Dr. Stratton Answers Some Questions:

In some recent correspondance with Dr. Stratton at Vanderbilt University, he kindly answered some of the questions which had formed as I've understood more about the combination antibiotic protocol and about Cpni. From the patient's perspective I wanted to correlate some observations about treatment reactions with his deeper understanding about the biology of the Cpn. I'll list the questions I put to him, and then his generous response below.

1.  In an earlier correspondance you had mentioned pulsing the INHi band metronidazolei together.
        * Why do that rather than take it continuously?
        * My understanding is that INH is one of the anti-replicatives, and the point is to use these continuously to drive the bug into the cryptic phase where it will be obliterated by the flagyl/tinii. Does INH act differently than the other antireplicatives?
        * I also understood that we use a dual abxi to prevent developing resistance. Why can we use INH alone without developing resistance?
 

literature on the mysterious cryptic form

Im not certain what everyone means by the cryptic form? And I may be going over old ground here. But one definition of the cryptic form is chlamydial infection of a cell which is not detectable by light microscopy with appropriate stain. Such an infection is detected only because reversion to forms visible by light microscopy later occurs.

Apparantly this phenomenon was first observed by Moulder in 1980 in C. psittaci, and has never been really clarified much in the intervening 25 years:

http://www.pubmedcentral.gov/articlerender.fcgi?tool=pubmed&pubmedid=6262243<

Page 172, top of column 2 here (warning, huge pdf file):

http://www.pubmedcentral.gov/picrender.fcgi?artid=372804&blobtype=pdf<

Cpn Slides

This link< for slides on the different life stages of Cpn.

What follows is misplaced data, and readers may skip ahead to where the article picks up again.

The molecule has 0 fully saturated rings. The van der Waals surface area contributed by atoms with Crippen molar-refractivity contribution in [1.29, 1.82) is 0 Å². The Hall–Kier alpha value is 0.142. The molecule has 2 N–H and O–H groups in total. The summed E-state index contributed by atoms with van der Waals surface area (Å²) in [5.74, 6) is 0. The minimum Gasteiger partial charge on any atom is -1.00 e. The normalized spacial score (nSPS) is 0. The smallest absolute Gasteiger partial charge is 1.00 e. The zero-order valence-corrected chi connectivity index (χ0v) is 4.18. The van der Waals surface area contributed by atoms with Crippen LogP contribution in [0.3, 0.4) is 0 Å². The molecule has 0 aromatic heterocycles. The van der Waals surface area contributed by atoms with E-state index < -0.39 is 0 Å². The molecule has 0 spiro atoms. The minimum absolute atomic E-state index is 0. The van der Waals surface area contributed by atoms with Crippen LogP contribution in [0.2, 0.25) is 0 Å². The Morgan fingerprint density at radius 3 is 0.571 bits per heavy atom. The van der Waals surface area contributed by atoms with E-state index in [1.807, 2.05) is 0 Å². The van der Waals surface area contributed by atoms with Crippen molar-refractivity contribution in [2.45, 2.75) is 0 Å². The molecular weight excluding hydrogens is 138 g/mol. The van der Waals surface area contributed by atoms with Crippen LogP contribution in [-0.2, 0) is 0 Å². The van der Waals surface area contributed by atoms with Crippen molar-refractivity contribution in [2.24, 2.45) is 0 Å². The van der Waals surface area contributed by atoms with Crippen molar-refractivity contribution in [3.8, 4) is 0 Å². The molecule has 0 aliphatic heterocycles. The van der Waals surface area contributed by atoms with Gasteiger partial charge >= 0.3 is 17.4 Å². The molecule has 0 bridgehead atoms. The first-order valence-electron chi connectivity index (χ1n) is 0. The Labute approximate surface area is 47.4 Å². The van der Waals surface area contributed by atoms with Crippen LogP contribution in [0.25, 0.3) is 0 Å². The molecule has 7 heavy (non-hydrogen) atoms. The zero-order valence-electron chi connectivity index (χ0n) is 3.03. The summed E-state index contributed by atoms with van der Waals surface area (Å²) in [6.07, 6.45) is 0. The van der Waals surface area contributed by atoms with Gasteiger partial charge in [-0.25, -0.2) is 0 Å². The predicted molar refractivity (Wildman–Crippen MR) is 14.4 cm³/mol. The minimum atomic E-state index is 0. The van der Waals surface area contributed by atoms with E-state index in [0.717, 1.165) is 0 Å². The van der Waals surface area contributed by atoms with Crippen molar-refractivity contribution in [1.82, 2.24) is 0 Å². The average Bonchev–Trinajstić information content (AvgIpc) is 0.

The immune system, atherosclerosis and persisting infection

Vestn Ross Akad Med Nauk. 2005;(2):17-22. Related Articles, Links

[The immune system, atherosclerosis and persisting infection]

[Article in Russian]

Pigarevskii PV, Mal'tseva SV, Seliverstova VG.

The paper demonstrates that lymph nodes situated in the vicinity of magistral blood vessels are the source of immune and inflammatory response to LDL as the main pathogenetic factor in atherosclerosis. The activation of T-cell-mediated immunity takes place in them at the very early stages of the disease, resulting in forming of CD4+T-lymphocytes, activated mononuclear cells and immunostabilizing B-lymphocytes. The cell changes in lymph nodes correlate with the severity of atherosclerotic lesions in the vessel intima and closely reflect the peculiarities of immune inflammation development in fatty streaks and atherosclerotic plaques in human atherogenesis. A paradoxical reaction was observed in cases with Chlamydia pneumoniae found in the wall of aorta and paraaortal lymph nodes. No evident immune response on the part of immunocompetent cells took place, but, on the contrary, the function of mononuclear cells, including T-lymphocytes, was suppressed. This phenomenon may be explained by the fact that intracellulari localization of Chlamydia pneumoniae hides it from immune system control or by the possible microorganism capability of direct immunosuppressive influence on lymphoid cells both in the blood vessel wall and in regional lymph nodes.